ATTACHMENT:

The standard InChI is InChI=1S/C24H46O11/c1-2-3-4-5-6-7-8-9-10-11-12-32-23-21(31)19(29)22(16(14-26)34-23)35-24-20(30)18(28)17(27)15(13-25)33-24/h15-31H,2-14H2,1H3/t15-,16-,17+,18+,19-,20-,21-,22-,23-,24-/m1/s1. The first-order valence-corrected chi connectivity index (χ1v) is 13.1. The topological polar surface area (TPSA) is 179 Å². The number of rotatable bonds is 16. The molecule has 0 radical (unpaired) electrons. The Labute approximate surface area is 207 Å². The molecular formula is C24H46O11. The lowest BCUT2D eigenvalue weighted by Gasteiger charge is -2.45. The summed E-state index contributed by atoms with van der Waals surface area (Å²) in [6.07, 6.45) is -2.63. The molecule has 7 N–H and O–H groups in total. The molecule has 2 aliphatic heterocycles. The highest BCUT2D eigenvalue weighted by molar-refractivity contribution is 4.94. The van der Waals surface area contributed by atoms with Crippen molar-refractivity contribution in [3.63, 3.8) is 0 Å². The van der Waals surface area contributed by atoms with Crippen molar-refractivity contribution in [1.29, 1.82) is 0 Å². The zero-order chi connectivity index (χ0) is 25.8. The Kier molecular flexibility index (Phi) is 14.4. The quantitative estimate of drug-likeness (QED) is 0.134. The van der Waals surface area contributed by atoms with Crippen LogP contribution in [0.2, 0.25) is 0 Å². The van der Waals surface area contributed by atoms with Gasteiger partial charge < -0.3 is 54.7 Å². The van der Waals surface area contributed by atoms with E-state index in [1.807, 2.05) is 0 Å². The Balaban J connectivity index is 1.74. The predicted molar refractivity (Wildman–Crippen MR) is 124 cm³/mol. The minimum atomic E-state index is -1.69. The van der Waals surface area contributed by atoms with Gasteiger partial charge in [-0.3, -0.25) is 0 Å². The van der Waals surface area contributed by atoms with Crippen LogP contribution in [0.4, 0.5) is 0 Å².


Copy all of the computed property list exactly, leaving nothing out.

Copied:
The standard InChI is InChI=1S/C24H46O11/c1-2-3-4-5-6-7-8-9-10-11-12-32-23-21(31)19(29)22(16(14-26)34-23)35-24-20(30)18(28)17(27)15(13-25)33-24/h15-31H,2-14H2,1H3/t15-,16-,17+,18+,19-,20-,21-,22-,23-,24-/m1/s1. The first-order valence-corrected chi connectivity index (χ1v) is 13.1. The topological polar surface area (TPSA) is 179 Å². The number of rotatable bonds is 16. The molecule has 0 radical (unpaired) electrons. The Labute approximate surface area is 207 Å². The molecular formula is C24H46O11. The lowest BCUT2D eigenvalue weighted by Gasteiger charge is -2.45. The summed E-state index contributed by atoms with van der Waals surface area (Å²) in [6.07, 6.45) is -2.63. The molecule has 7 N–H and O–H groups in total. The molecule has 2 aliphatic heterocycles. The highest BCUT2D eigenvalue weighted by molar-refractivity contribution is 4.94. The van der Waals surface area contributed by atoms with Crippen molar-refractivity contribution in [3.63, 3.8) is 0 Å². The van der Waals surface area contributed by atoms with Crippen molar-refractivity contribution in [1.29, 1.82) is 0 Å². The zero-order chi connectivity index (χ0) is 25.8. The Kier molecular flexibility index (Phi) is 14.4. The quantitative estimate of drug-likeness (QED) is 0.134. The van der Waals surface area contributed by atoms with Crippen LogP contribution in [0.2, 0.25) is 0 Å². The van der Waals surface area contributed by atoms with Gasteiger partial charge < -0.3 is 54.7 Å². The van der Waals surface area contributed by atoms with E-state index in [1.807, 2.05) is 0 Å². The Balaban J connectivity index is 1.74. The predicted molar refractivity (Wildman–Crippen MR) is 124 cm³/mol. The minimum atomic E-state index is -1.69. The van der Waals surface area contributed by atoms with Gasteiger partial charge in [-0.3, -0.25) is 0 Å². The van der Waals surface area contributed by atoms with Crippen LogP contribution in [0.4, 0.5) is 0 Å².